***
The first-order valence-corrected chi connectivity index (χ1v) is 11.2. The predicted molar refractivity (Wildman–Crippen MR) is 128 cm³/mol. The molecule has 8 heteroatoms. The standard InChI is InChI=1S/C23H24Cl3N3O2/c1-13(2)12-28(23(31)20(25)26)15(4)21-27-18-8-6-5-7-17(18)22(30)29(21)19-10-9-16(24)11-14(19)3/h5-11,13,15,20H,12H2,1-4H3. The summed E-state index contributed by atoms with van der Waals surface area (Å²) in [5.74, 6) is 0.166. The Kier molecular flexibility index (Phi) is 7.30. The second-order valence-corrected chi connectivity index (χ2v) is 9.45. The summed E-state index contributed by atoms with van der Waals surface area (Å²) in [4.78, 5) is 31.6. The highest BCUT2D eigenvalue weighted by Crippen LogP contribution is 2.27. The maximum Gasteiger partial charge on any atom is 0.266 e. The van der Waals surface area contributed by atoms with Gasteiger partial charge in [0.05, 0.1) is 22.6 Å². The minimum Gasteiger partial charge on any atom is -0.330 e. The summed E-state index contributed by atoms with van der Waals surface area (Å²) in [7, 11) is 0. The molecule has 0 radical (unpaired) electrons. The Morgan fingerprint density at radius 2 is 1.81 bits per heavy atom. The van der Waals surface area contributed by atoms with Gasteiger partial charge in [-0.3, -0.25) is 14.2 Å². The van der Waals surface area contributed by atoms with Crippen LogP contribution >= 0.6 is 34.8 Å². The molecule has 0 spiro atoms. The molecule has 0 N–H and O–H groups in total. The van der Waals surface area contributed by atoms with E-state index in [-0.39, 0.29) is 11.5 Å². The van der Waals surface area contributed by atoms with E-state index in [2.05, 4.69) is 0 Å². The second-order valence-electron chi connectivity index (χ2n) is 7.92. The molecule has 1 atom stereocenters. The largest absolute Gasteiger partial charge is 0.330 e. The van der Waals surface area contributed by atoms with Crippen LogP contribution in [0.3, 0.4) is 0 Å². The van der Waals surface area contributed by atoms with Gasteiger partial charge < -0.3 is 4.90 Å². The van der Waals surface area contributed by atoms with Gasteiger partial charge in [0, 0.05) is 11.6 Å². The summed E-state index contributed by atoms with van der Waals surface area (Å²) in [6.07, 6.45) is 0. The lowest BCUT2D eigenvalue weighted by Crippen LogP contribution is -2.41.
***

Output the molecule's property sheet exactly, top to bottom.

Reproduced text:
The first-order valence-corrected chi connectivity index (χ1v) is 11.2. The predicted molar refractivity (Wildman–Crippen MR) is 128 cm³/mol. The molecule has 8 heteroatoms. The standard InChI is InChI=1S/C23H24Cl3N3O2/c1-13(2)12-28(23(31)20(25)26)15(4)21-27-18-8-6-5-7-17(18)22(30)29(21)19-10-9-16(24)11-14(19)3/h5-11,13,15,20H,12H2,1-4H3. The summed E-state index contributed by atoms with van der Waals surface area (Å²) in [5.74, 6) is 0.166. The Kier molecular flexibility index (Phi) is 7.30. The second-order valence-corrected chi connectivity index (χ2v) is 9.45. The summed E-state index contributed by atoms with van der Waals surface area (Å²) in [4.78, 5) is 31.6. The highest BCUT2D eigenvalue weighted by Crippen LogP contribution is 2.27. The maximum Gasteiger partial charge on any atom is 0.266 e. The van der Waals surface area contributed by atoms with Gasteiger partial charge in [0.05, 0.1) is 22.6 Å². The minimum Gasteiger partial charge on any atom is -0.330 e. The summed E-state index contributed by atoms with van der Waals surface area (Å²) in [7, 11) is 0. The molecule has 0 radical (unpaired) electrons. The Morgan fingerprint density at radius 2 is 1.81 bits per heavy atom. The van der Waals surface area contributed by atoms with Gasteiger partial charge in [-0.3, -0.25) is 14.2 Å². The van der Waals surface area contributed by atoms with Crippen LogP contribution >= 0.6 is 34.8 Å². The molecule has 0 spiro atoms. The molecule has 0 N–H and O–H groups in total. The van der Waals surface area contributed by atoms with E-state index in [-0.39, 0.29) is 11.5 Å². The van der Waals surface area contributed by atoms with E-state index in [2.05, 4.69) is 0 Å². The second-order valence-electron chi connectivity index (χ2n) is 7.92. The molecule has 1 atom stereocenters. The largest absolute Gasteiger partial charge is 0.330 e. The van der Waals surface area contributed by atoms with Crippen LogP contribution in [0.3, 0.4) is 0 Å². The van der Waals surface area contributed by atoms with Gasteiger partial charge < -0.3 is 4.90 Å². The van der Waals surface area contributed by atoms with Gasteiger partial charge in [0, 0.05) is 11.6 Å². The summed E-state index contributed by atoms with van der Waals surface area (Å²) in [6.07, 6.45) is 0. The lowest BCUT2D eigenvalue weighted by Crippen LogP contribution is -2.41.